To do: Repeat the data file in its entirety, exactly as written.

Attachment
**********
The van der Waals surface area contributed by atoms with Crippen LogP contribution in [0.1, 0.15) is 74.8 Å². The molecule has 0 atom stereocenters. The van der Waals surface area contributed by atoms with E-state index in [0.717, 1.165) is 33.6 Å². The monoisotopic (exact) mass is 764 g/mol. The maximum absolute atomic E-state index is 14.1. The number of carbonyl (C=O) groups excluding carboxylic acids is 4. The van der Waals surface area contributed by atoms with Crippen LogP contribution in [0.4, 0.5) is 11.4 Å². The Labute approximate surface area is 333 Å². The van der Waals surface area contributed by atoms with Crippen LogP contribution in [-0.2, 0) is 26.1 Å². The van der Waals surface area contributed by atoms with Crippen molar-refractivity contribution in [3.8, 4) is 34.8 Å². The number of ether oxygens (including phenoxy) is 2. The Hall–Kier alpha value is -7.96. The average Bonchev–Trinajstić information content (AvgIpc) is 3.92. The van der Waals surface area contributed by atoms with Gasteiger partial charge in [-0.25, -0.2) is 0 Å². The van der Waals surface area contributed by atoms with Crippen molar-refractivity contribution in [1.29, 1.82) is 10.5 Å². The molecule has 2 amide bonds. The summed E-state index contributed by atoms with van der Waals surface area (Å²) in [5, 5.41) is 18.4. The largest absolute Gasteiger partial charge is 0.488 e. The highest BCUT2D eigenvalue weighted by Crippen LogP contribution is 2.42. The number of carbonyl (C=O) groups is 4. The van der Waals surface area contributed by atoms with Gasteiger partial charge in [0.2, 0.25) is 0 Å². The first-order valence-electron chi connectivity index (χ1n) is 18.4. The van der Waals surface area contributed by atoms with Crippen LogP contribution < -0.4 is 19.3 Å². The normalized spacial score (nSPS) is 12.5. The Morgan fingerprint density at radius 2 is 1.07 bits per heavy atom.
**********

The van der Waals surface area contributed by atoms with Crippen LogP contribution in [0.1, 0.15) is 74.8 Å². The molecule has 0 atom stereocenters. The van der Waals surface area contributed by atoms with E-state index in [0.717, 1.165) is 33.6 Å². The monoisotopic (exact) mass is 764 g/mol. The maximum absolute atomic E-state index is 14.1. The number of carbonyl (C=O) groups excluding carboxylic acids is 4. The van der Waals surface area contributed by atoms with Crippen LogP contribution in [0.4, 0.5) is 11.4 Å². The Labute approximate surface area is 333 Å². The van der Waals surface area contributed by atoms with Crippen LogP contribution in [-0.2, 0) is 26.1 Å². The van der Waals surface area contributed by atoms with Crippen molar-refractivity contribution in [3.8, 4) is 34.8 Å². The number of ether oxygens (including phenoxy) is 2. The Hall–Kier alpha value is -7.96. The average Bonchev–Trinajstić information content (AvgIpc) is 3.92. The van der Waals surface area contributed by atoms with Gasteiger partial charge in [-0.25, -0.2) is 0 Å². The van der Waals surface area contributed by atoms with Crippen molar-refractivity contribution in [1.29, 1.82) is 10.5 Å². The molecule has 2 amide bonds. The summed E-state index contributed by atoms with van der Waals surface area (Å²) in [5, 5.41) is 18.4. The largest absolute Gasteiger partial charge is 0.488 e. The highest BCUT2D eigenvalue weighted by Crippen LogP contribution is 2.42. The number of carbonyl (C=O) groups is 4. The van der Waals surface area contributed by atoms with Gasteiger partial charge in [0.2, 0.25) is 0 Å². The first-order valence-electron chi connectivity index (χ1n) is 18.4. The van der Waals surface area contributed by atoms with Crippen LogP contribution < -0.4 is 19.3 Å². The normalized spacial score (nSPS) is 12.5. The Morgan fingerprint density at radius 2 is 1.07 bits per heavy atom.